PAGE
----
This fortnight on the bookish internet

  • Peter Derk has many theories about why grammar nazis drive us nuts. (LitReactor)
  • Zoe Dickinson shares her joy at meeting other bookish folk in her bookstore. (Book Riot)
  • Rivka Galchen and Benjamin Moser ponder two classic books that have been misunderstood. (New York Times)
  • Bookstores in major cities are hosting the Resistance. (New York Times)
  • George Sandeman reports on a major book heist in London. (The Guardian)
  • Would you pay £100 to visit this St. Petersburg Library for four hours? (The Guardian)
  • Trisha Brown makes a case against “women’s fiction” as a genre label. (Book Riot)

This week on the bookish internet

  • Learn more from Sophie Gilbert about Dr. Seuss’ anti-Nazi cartoons. (The Atlantic)
  • Zoe Dickinson apologizes to all the audiobooks she’s slept through. (Book Riot)
  • Rachel Wilkerson Miller tells the story of Emma Lazarus’ famous poem. (Buzzfeed)
  • In a bit of good political, bookish news, Virginia has tossed out the law requiring labeling on “sexually explicit” books…like Romeo and Juliet. (The Guardian)
    • Speaking of politics, sort of, here are some book recommendations from the seven countries affected by Trump’s Muslim ban. (Book Riot)
  • Jessa Crispin ponders why we enjoy dystopias so much. (The Baffler)

This week on the bookish internet

  • Lorraine Berry discusses the history of bibliomania and book hoarding. (The Guardian)
  • And speaking of humblebragging, Ashley Bowen-Murphy talks about the hardest books she’s ever read. (Book Riot)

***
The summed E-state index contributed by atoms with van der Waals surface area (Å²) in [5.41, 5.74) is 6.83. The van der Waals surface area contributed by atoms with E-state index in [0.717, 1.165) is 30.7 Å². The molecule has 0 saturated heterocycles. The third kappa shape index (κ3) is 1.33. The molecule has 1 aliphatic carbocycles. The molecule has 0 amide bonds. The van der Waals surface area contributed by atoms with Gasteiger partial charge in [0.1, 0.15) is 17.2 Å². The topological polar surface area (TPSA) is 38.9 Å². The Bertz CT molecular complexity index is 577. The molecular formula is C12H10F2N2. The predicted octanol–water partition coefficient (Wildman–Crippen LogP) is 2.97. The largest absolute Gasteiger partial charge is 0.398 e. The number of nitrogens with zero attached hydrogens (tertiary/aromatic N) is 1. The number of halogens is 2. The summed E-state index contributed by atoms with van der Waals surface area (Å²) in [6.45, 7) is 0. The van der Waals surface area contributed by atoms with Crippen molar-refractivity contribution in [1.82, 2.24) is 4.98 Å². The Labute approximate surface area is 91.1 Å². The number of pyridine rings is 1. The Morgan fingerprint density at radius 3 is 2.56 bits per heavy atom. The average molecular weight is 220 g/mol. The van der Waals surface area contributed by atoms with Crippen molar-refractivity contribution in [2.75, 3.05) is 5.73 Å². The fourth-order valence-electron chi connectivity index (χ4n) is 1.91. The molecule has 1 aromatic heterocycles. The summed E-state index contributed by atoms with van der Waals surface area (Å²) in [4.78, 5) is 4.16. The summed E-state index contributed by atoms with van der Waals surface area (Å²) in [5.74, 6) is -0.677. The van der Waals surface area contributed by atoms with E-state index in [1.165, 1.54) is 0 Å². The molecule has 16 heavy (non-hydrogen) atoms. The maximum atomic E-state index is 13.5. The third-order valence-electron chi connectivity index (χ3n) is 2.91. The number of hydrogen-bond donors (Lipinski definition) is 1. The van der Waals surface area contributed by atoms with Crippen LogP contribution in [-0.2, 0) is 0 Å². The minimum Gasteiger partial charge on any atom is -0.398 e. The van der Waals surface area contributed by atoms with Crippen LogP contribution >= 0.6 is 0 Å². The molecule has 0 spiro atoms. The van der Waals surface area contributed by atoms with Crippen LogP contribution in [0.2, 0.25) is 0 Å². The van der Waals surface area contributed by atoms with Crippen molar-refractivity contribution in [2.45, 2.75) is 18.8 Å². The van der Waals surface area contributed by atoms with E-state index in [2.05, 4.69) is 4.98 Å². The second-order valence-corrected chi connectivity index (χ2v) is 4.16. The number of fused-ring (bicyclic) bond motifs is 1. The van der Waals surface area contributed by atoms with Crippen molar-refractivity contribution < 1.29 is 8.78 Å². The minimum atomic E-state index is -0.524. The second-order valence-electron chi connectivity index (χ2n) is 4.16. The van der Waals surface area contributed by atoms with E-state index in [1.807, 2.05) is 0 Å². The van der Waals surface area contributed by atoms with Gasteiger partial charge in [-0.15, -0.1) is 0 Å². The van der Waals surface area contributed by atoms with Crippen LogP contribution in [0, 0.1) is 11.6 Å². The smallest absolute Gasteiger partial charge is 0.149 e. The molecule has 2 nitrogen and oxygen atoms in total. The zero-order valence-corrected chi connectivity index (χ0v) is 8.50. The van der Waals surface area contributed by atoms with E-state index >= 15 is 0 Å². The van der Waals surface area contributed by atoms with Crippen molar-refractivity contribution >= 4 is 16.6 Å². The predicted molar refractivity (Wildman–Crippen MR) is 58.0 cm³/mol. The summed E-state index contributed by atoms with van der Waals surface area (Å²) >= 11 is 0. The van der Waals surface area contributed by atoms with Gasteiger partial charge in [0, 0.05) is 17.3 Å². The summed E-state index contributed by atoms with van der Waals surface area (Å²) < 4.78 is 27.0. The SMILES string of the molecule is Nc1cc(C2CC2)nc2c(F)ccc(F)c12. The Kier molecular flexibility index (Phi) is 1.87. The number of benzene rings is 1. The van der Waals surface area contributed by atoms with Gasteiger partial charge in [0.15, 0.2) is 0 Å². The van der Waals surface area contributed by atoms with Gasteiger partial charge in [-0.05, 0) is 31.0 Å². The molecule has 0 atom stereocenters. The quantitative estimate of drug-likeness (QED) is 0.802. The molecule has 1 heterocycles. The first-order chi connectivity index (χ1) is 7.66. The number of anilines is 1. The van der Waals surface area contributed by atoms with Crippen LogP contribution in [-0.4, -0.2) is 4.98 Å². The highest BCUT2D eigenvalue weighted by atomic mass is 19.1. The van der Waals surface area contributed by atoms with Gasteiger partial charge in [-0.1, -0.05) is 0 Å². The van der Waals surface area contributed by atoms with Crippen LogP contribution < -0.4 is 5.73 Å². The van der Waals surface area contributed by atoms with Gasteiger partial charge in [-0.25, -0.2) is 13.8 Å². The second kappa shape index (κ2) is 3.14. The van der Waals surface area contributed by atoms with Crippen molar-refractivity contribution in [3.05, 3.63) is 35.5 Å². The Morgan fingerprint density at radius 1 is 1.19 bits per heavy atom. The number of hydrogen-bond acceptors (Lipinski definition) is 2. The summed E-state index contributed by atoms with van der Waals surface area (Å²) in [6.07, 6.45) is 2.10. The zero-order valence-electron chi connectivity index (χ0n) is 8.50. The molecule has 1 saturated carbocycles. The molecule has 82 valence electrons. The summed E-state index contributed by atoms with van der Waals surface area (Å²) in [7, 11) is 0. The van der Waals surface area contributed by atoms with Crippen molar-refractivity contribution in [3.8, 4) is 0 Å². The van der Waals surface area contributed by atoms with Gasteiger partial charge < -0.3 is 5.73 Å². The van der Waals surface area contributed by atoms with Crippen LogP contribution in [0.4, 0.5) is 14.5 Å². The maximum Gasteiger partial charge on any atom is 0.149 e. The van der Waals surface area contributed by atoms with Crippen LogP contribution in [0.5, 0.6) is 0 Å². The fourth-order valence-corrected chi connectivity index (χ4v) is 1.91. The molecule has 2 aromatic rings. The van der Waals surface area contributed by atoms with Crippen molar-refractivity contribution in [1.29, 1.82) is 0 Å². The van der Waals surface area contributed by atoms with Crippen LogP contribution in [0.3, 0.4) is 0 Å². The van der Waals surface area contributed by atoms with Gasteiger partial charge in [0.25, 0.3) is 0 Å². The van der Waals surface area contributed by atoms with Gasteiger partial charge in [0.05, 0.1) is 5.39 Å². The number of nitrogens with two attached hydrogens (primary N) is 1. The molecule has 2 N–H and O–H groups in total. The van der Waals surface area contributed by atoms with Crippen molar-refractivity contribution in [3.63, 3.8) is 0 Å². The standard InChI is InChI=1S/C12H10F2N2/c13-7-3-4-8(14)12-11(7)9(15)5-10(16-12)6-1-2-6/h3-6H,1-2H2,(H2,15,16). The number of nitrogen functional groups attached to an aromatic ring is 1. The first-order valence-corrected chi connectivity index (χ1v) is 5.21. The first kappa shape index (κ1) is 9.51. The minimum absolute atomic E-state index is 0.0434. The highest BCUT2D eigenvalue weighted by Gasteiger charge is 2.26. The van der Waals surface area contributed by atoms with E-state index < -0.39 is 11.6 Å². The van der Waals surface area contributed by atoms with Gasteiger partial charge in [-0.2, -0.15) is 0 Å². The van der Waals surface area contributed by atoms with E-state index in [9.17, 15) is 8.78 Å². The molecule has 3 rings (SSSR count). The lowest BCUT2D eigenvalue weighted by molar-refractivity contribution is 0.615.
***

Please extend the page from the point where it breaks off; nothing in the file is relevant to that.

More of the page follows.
• Alison Ray shares a medieval illuminated manuscript that has an awful lot in common with modern comic books. (Medieval Manuscripts Blog)
  • Michiko Kakutani explains why we should all read 1984 now. (The New York Times)

This week on the bookish internet

  • I salute these street artists who correct graffiti in Quito. (mental_floss)
  • Lynne Truss shares the story of, possibly, the only author to be killed by a bad review. (The Guardian)
  • Boris Fishman has comically bad luck with translators of his work. (The New York Times)
  • And speaking of translation…Richard Lea rounds up a number of authors who are more popular in translation than they are in their native languages. (The Guardian)

This week on the bookish internet

  • I will never not share a round up of the weirdest things librarians have found in returned books. (Tin House Blog)
  • Zoe Dickinson works at a book store with no catalog! Here’s what she’s learned about navigating without a map. (Book Riot)
  • Looking for something funny to read? The Guardian asked some of the biggest names in fiction about their favorite funny books.
  • Things have gone very wrong with American education when a poet can’t answer questions about her work on two standardized tests. (Washington Post)
  • Courtney Tanner reports on books that are banned in the Utah prison system. (Salt Lake Tribune)
  • Emily Temple examines more than a century of books that have been called “the Great American novel.” What do you think? (LitHub)
  • Erin Blakemore digs up an excellent article from the JSTOR archives about underground publishing in the Netherlands during the Nazi occupation. (Daily JSTOR)